The present invention is a facility transport system for transporting Ethernet over digital subscriber lines. The system is referred as 10BaseS and is capable of transmitting of 10 Mbps Ethernet over existing copper infrastructure. The system utilizes carrierless amplitude modulation/phase modulation (CAP) which is a version of suppressed carrier quadrature amplitude modulation (QAM). QAM is the most commonly used form of high speed modulation over voice telephone lines. The system also utilizes frequency division multiplexing (FDM) to separate downstream channels from upstream channels. In addition, FDM is also used to separate both the downstream and the upstream channels from POTS and ISDN signals. A substantial distance in frequency is maintained between the lowest data channel and POTS frequencies to permit the use of very simple and cost effective POTS splitters, which are actually splitters/combiners. The upstream channel is placed above the downstream channel in frequency. The downstream and upstream data channels are separated in frequency from bands used for POTS and ISDN, enabling service providers to overlay 10BaseS on existing services.
The 10BaseS system of the present invention combines copper access transmission technology of Ethernet based services with Quality of Service (QoS) guaranteed by the SRVP protocol and is capable of being fully managed through an SNMP agent. The 10BaseS transport facility can deliver symmetrical data at 12.96 Mbps (net 10 Mbps) over the unscreened, twisted pair telephone wires originally intended for bandwidths of between 300 Hz and 3.4 KHz. The invention uses QAM modulation and blind equalization to achieve a high transmission speed over existing copper infrastructure. In addition, the system is able to cope with several sources of noise such as impulse noise, e.g., POTS transients, radio frequency interference (RFI) noise and crosstalk noise, i.e., both near end crosstalk (NEXT) and far end crosstalk (FEXT). In terms of RF emissions, the system can operate using underground cabling as well as overhead distribution cabling.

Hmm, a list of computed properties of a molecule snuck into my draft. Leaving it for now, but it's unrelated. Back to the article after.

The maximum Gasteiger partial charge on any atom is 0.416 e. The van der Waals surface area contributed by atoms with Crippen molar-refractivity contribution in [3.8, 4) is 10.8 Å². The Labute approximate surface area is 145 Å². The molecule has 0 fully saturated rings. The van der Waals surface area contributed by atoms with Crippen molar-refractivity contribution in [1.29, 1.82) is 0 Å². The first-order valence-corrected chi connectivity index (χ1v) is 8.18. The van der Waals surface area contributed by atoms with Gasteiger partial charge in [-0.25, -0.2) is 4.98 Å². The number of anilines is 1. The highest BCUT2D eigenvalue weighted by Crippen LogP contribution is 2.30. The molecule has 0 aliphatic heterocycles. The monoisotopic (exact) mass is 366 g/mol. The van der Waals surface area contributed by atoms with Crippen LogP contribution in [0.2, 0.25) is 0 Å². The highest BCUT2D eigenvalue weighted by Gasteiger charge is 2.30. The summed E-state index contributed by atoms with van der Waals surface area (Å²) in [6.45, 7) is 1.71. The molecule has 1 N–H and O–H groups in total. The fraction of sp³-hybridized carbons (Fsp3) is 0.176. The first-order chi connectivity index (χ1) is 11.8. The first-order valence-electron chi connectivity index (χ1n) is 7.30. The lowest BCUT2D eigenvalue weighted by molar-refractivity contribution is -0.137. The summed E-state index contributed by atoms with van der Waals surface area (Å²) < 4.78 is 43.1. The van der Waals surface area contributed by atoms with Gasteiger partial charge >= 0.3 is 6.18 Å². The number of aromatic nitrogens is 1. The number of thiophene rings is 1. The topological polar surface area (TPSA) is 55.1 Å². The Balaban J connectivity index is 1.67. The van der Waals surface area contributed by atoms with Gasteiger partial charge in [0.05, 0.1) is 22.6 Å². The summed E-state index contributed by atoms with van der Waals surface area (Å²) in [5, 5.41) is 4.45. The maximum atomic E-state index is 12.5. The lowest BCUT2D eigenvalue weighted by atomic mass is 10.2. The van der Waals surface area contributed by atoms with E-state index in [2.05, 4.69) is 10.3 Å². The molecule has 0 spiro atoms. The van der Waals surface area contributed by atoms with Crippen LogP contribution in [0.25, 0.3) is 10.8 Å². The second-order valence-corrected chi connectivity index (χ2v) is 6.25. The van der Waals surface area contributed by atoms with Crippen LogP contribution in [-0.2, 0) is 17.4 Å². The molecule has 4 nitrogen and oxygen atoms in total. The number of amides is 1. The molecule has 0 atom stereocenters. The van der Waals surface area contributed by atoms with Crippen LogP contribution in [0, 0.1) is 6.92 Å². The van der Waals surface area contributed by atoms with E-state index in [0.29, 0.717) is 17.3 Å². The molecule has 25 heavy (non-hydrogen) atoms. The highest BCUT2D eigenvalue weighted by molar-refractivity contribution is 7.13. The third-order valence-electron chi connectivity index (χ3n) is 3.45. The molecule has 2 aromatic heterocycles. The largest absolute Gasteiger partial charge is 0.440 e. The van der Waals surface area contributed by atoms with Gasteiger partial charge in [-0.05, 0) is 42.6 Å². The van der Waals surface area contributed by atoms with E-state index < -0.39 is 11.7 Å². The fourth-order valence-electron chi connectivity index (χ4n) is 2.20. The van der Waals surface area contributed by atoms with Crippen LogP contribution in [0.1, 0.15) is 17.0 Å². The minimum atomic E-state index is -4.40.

Both the LAN, i.e., Ethernet frames, and POTS services, i.e., voice, may be transmitted over a common optical access network before final distribution over a copper distribution network. Alternatively, in the case where LAN services are provided by an overlay network, an Optical Network Unit (ONU) is co-located with an existing copper network distribution point where the LAN and POTS services are combined for transmission over the existing copper distribution network.
In one installation application of the invention, 10BaseS transmission would be used on shorter exchange lines when the switch or ONU is located in a serving exchange building.